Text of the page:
Yassine (waiter): Israel doesn't respect the law. That's the bottom line. This is just one scene in a long movie, and there is no end to this movie. Never. You know this. There's no end.
Miriam (waitress): I feel sorry for the Palestinians. They really are alone. The Israeli government has the solution to this issue, but they choose not to fix it. It's always going to be this way. I have no hope. The problem is that Palestine is alone. Everyone else ... all of us, are just talking. Israel has power and the Palestinians have nothing. Palestine is like Guantanamo Bay. I feel like its never going to be over ... in fact it is over.
Mohammad (engineer): Israelis think that they have the divine right to Israel, and that Palestinians should not be there. This attack is just an example of the Israeli strategy in Palestine -- to take over by force, with the non-stop killing of men and women and children and babies. It's ugly ... like no one can imagine.
Adil (student): What makes me angry is that it has to come to this for governments around the world to take note of an issue that has such a long and horrendous history! As long as it was just Palestinians dying, everybody was silent. Now activists and citizens of other countries have been killed and it's an atrocity? It's unbelievable that global condemnation only comes now, and to be honest, it is too little too late. Until the United States government stops supporting a state whose very existence is a violation of international law, a state that ruthlessly enacts killings ... really enacts genocide, nothing can ever change. The root of the problem is not Israel ... Israel does not act alone ... it acts with the support, economic and political, of the United States, and unfortunately this country does not consider the plight of Palestinians to be in line with its domestic and international interests. You ask me about hope ... what hope is there in the face of this reality?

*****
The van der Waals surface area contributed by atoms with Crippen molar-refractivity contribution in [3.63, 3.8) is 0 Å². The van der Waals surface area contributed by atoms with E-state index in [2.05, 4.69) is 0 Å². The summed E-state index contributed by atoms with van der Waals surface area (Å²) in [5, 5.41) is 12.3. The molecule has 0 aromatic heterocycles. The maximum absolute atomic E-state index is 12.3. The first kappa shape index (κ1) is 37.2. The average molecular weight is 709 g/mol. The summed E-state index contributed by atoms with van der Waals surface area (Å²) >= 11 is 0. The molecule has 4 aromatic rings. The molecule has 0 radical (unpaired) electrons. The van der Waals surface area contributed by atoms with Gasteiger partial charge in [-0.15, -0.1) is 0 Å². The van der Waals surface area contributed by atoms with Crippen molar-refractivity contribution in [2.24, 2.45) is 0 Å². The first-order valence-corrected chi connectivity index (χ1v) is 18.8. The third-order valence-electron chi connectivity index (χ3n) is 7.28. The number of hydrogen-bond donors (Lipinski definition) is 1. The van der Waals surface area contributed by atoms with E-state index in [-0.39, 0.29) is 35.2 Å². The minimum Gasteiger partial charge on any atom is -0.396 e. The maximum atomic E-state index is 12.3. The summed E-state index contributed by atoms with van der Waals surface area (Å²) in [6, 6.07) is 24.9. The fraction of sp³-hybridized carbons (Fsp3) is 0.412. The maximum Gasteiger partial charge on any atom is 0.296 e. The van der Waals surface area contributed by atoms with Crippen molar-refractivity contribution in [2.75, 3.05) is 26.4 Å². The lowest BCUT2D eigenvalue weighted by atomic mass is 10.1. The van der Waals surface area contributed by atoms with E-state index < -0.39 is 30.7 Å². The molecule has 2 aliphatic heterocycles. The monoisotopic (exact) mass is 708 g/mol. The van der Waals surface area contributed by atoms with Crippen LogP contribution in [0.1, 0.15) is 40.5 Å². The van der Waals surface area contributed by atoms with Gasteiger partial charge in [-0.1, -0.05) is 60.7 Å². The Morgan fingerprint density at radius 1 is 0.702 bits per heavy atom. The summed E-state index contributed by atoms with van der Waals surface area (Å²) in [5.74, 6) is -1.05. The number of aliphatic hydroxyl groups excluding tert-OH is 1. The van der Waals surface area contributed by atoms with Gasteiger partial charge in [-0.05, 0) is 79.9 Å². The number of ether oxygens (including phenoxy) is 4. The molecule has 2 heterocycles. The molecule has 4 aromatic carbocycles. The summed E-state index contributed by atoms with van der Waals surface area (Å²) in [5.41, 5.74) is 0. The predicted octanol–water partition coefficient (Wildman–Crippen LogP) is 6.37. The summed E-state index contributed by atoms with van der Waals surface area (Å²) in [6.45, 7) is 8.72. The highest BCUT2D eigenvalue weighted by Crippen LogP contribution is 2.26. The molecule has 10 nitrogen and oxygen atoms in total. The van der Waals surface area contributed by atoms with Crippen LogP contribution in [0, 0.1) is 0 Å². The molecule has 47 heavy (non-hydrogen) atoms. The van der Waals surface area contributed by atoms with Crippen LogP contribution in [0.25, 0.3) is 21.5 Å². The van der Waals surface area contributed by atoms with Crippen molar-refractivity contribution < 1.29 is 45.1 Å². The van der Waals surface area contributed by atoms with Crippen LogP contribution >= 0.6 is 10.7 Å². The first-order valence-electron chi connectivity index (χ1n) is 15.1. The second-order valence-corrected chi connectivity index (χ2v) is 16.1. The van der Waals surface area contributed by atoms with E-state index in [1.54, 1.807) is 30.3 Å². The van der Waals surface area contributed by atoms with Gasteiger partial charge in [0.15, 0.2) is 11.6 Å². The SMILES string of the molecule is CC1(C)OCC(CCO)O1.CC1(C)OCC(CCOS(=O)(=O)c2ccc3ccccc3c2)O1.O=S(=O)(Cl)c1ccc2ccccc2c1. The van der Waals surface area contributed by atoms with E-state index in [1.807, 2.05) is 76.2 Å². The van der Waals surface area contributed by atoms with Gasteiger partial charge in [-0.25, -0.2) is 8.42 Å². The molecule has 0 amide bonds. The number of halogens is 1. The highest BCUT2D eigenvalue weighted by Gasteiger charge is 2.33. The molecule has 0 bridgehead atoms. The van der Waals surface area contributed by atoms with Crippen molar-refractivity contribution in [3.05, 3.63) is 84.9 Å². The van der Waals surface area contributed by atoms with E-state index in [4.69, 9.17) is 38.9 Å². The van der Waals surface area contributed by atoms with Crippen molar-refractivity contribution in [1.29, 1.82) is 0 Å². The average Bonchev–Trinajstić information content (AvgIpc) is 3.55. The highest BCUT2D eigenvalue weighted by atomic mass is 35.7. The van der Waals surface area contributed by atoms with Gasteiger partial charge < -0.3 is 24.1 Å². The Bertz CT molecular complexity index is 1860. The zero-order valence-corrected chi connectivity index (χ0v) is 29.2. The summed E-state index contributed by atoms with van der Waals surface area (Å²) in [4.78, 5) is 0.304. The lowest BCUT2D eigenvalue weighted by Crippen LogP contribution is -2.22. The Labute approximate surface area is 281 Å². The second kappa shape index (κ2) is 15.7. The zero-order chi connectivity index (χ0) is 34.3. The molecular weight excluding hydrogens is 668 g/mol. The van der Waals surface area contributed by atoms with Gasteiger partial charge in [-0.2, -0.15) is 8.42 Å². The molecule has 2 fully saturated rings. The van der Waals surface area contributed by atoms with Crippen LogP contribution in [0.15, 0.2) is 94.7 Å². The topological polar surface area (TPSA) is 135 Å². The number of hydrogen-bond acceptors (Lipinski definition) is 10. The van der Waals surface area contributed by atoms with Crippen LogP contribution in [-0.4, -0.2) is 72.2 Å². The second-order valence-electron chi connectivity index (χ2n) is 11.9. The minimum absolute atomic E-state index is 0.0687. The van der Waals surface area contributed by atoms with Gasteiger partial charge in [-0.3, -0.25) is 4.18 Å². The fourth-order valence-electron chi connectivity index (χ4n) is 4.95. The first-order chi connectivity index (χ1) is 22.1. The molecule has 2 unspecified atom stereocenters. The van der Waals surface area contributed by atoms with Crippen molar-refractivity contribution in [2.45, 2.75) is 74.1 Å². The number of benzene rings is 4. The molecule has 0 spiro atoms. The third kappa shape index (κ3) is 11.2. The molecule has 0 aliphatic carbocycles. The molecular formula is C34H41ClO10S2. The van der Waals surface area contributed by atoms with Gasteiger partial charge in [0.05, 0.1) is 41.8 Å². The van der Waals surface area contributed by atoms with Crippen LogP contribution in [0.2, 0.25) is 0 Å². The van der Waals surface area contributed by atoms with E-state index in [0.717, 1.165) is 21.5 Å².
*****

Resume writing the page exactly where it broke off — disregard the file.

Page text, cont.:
Mustafa (business owner): This is simple. The ships were on international waters and the Israelis attacked a fleet of ships carrying humanitarian aid on international waters. What kind of animals stop, shoot and injure people on a ship carrying humanitarian aid? This is not about religion, it's about humanity. People need food, clean water and shelter and Israel is trying to stand in the way of this. Until the Israeli government, which is a fascist government, is toppled ... there can be no hope. The sham is that the activists were attacking the Israeli soldiers, but with what, water bottles and metal sticks and kitchen knives against what ... guns? Just like the children in Palestine that fight against tanks with slingshots and stones? The irony is that these people, who have suffered under the fascism of Hitler, are now acting like fascists with Palestinians.